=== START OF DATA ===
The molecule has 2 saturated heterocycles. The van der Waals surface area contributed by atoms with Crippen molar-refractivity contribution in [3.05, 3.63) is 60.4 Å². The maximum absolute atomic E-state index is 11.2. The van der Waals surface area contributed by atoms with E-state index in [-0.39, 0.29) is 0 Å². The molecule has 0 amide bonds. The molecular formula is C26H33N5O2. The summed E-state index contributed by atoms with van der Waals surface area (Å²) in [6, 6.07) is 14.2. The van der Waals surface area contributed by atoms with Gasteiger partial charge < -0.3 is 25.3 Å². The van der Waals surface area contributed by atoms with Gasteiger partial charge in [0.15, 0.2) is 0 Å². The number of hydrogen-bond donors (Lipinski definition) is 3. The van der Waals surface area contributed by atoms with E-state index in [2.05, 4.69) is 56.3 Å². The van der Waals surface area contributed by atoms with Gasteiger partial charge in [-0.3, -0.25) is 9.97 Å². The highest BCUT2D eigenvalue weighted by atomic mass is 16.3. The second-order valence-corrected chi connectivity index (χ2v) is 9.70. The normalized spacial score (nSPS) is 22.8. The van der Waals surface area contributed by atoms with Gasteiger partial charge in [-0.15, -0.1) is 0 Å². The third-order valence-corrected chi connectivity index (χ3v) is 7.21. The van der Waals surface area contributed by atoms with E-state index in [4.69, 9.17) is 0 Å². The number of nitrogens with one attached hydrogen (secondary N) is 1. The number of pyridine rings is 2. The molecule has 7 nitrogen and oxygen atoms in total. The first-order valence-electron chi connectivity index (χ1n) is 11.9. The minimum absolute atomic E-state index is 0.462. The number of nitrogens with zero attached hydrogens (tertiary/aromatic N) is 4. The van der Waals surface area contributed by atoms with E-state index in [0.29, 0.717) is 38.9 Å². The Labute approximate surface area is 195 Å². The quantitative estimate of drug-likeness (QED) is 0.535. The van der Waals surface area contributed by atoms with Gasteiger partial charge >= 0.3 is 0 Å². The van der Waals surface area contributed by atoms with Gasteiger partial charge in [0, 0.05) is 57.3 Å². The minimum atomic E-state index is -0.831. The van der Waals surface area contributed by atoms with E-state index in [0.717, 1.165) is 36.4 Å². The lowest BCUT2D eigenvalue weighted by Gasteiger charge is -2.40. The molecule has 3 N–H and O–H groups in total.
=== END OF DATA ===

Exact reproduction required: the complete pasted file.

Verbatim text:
The molecule has 2 saturated heterocycles. The van der Waals surface area contributed by atoms with Crippen molar-refractivity contribution in [3.05, 3.63) is 60.4 Å². The maximum absolute atomic E-state index is 11.2. The van der Waals surface area contributed by atoms with E-state index in [-0.39, 0.29) is 0 Å². The molecule has 0 amide bonds. The molecular formula is C26H33N5O2. The summed E-state index contributed by atoms with van der Waals surface area (Å²) in [6, 6.07) is 14.2. The van der Waals surface area contributed by atoms with Gasteiger partial charge < -0.3 is 25.3 Å². The van der Waals surface area contributed by atoms with Gasteiger partial charge in [0.15, 0.2) is 0 Å². The number of hydrogen-bond donors (Lipinski definition) is 3. The van der Waals surface area contributed by atoms with E-state index in [2.05, 4.69) is 56.3 Å². The van der Waals surface area contributed by atoms with Gasteiger partial charge in [-0.3, -0.25) is 9.97 Å². The highest BCUT2D eigenvalue weighted by atomic mass is 16.3. The second-order valence-corrected chi connectivity index (χ2v) is 9.70. The normalized spacial score (nSPS) is 22.8. The van der Waals surface area contributed by atoms with Gasteiger partial charge in [-0.15, -0.1) is 0 Å². The third-order valence-corrected chi connectivity index (χ3v) is 7.21. The van der Waals surface area contributed by atoms with E-state index in [4.69, 9.17) is 0 Å². The number of nitrogens with one attached hydrogen (secondary N) is 1. The number of pyridine rings is 2. The molecule has 7 nitrogen and oxygen atoms in total. The first-order valence-electron chi connectivity index (χ1n) is 11.9. The minimum absolute atomic E-state index is 0.462. The number of nitrogens with zero attached hydrogens (tertiary/aromatic N) is 4. The van der Waals surface area contributed by atoms with E-state index in [0.29, 0.717) is 38.9 Å². The Labute approximate surface area is 195 Å². The quantitative estimate of drug-likeness (QED) is 0.535. The van der Waals surface area contributed by atoms with Gasteiger partial charge >= 0.3 is 0 Å². The van der Waals surface area contributed by atoms with Gasteiger partial charge in [0, 0.05) is 57.3 Å². The minimum atomic E-state index is -0.831. The van der Waals surface area contributed by atoms with E-state index in [0.717, 1.165) is 36.4 Å². The lowest BCUT2D eigenvalue weighted by Gasteiger charge is -2.40. The molecule has 3 N–H and O–H groups in total.